The Booming Tatooing & De-Tattooing Businesses

Artistic tattoo on lower leg
Do not disturb: Regret in the making (Photo credit: Wikipedia)

I saw a news item today about how the growing popularity of tattoos is creating another boom — in the tattoo removal business. Apparently 1 out of 6 people regret their tattoos, but decisions don’t get undone that easily.

Here’s the link if you’d like to watch the news program, for yourself: “Youthful Tattoos Turn Into Grown-Up Regrets” from WMUR in New Hampshire.

(And in celebrity news, which you don’t get much here, actor Mark Wahlberg apparently had a tattoo removed recently as an example for his kids, according to the Montreal Gazette, even making them watch the painful procedure so they wouldn’t repeat the mistake he made in getting one. Hopefully the news item about Kelsey Grammer at the bottom of the article in the link is a mistake. But enough of that…)

The news segment spurred a few thoughts on the matter. The Bible is clear on tattooing in Leviticus 19:28, but that isn’t a standard too many give credence to anymore, and what a shame that this is so. Tattooist Don Ed Hardy apparently once said, “A tattoo is an affirmation: that this body is yours to have and to enjoy while you’re here. Nobody else can control what you do with it.” And yet there is Someone who claims the right to tell you what to do with your body: “Or do you not know that your body is the temple of the Holy Spirit who is in you, whom you have from God, and you are not your own? For you were bought at a price; therefore glorify God in your body and in your spirit, which are God’s” (1 Cor. 6:19-20).

Personally, I think the growing popularity of tattoos reflects a number of things (and feel free to share your own thoughts about it below) and that among them is a general coarsening of the culture and a devaluing of human value — in the sense that we reflect the very image of God, which is something that should be respected. I think it also reflects a growing fascination with those things that represent deviancy and a rejection of standards, as well as an appeal to be considered part of the culture that tattooing represents. (And, as I believe some have mentioned on my blog post about the preponderance of skull pictures on children’s t-shirts and other clothing items, the “tattoo culture” is spreading in other, not-directly-tattoo-related ways.)

At the same time, we all come from different backgrounds with a lot of baggage collected in our past before we “learned Christ” (cf. Eph. 4:20). One major difference between some mistakes and others is that some are forever visible while others, often more vile or spiritually damaging, leave no outward signs at all. After creating a list including such “sinner categories” as idolaters, fornicators, homosexuals, adulterers, thieves, drunkards, and extortioners in his letter to the Corinthians, Paul says to them, “such were some of you. But you were washed, but you were sanctified, but you were justified in the name of the Lord Jesus and by the Spirit of our God” (1 Cor. 6:11). While none of my sins have left a permanent record on the outside of my flesh, I certainly feel the scars of some sins on the inside, making me all the more thankful both that forgiveness is available for every sin repented of and that the power of God’s Spirit is available to us that we may learn to make no new scars!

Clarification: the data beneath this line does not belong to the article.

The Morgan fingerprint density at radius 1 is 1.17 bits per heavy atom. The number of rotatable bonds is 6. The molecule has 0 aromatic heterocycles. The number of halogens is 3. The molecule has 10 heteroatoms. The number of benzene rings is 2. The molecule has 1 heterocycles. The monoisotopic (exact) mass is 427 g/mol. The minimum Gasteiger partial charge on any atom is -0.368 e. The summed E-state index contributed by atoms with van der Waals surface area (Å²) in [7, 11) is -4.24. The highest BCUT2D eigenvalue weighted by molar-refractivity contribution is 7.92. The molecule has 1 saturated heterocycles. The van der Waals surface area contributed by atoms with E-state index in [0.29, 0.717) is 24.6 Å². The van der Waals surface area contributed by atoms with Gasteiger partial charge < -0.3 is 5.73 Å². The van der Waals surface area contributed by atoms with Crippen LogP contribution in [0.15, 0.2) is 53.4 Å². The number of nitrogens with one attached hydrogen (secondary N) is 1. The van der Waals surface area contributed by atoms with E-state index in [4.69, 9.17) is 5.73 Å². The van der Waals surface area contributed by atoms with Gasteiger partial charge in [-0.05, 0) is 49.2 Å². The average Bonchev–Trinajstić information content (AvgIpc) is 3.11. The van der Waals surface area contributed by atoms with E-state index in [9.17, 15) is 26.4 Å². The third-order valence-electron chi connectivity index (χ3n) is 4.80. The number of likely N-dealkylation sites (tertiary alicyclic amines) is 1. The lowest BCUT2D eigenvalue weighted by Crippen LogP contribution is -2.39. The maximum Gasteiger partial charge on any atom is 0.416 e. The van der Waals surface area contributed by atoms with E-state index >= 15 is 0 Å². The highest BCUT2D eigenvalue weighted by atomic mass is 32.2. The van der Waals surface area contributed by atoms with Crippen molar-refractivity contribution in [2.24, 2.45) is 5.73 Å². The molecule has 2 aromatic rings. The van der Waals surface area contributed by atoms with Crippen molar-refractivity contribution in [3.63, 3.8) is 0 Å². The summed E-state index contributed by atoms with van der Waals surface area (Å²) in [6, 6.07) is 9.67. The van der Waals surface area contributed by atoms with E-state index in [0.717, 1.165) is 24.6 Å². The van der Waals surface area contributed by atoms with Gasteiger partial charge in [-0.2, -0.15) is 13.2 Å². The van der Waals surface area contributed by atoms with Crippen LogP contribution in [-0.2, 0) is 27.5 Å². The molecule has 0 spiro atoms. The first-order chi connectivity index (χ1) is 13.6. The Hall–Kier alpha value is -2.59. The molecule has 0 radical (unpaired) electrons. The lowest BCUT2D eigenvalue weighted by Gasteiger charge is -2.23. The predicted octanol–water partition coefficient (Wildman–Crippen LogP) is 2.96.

My brother’s “tats” may be on the outside and mine on the inside, but thank God we can both leave all they represent behind.

9 thoughts on “The Booming Tatooing & De-Tattooing Businesses

  1. The following is an article written by one of the most famous tattoo artists in the world:

    Why I Closed My Tattoo Studio

    by Joe Capobianco

    [EDIT: Thanks, Steve, for the article! I’ve cut the text from here due to size and copyright concerns, but I would love to link to it if you have an original source. I know that Capobianco is concerned about copyright infringement (his art/tattoo work is copied by many others), but if there is an original out there to which I could link, I’d be happy to add that here. Also, it strikes me as odd that he’s closed down his shop and says he’s stopped tattooing, because I saw an article on the HuffPost just three weeks ago in which he said he was still tattooing and enjoying it and he both has a current shop (Hope Gallery Tattoo) and currently serves as a judge on a tattoo-based reality program. Are you sure he is the original author of the article? If so and you can get a link I can post, we’ll put it here. 🙂 Thanks for writing in! — WGS]

  2. Glory T.

    So true…many adults do regret tattoos that they got when younger. I am one of them. I obtained 2 before my full conversion and baptism. I wish I did not have them now. I like your last sentence, too….we all have things inside (and some things that are visible on the outside to overcome). I use Leviticus 19v28 to comment when someone comments to me about “Ooh, what is your tattoo?” Those not in the church like to ask about them but to me, I would rather not discuss them since they are dumb to me (now;). Wished I was smarter in my teen years! Now, I can use them as a lesson to tell others, by asking them did you know tattoos are talked about in the Bible? Most peopel do NOT know that tattoos are talked about Biblically!

  3. obeirne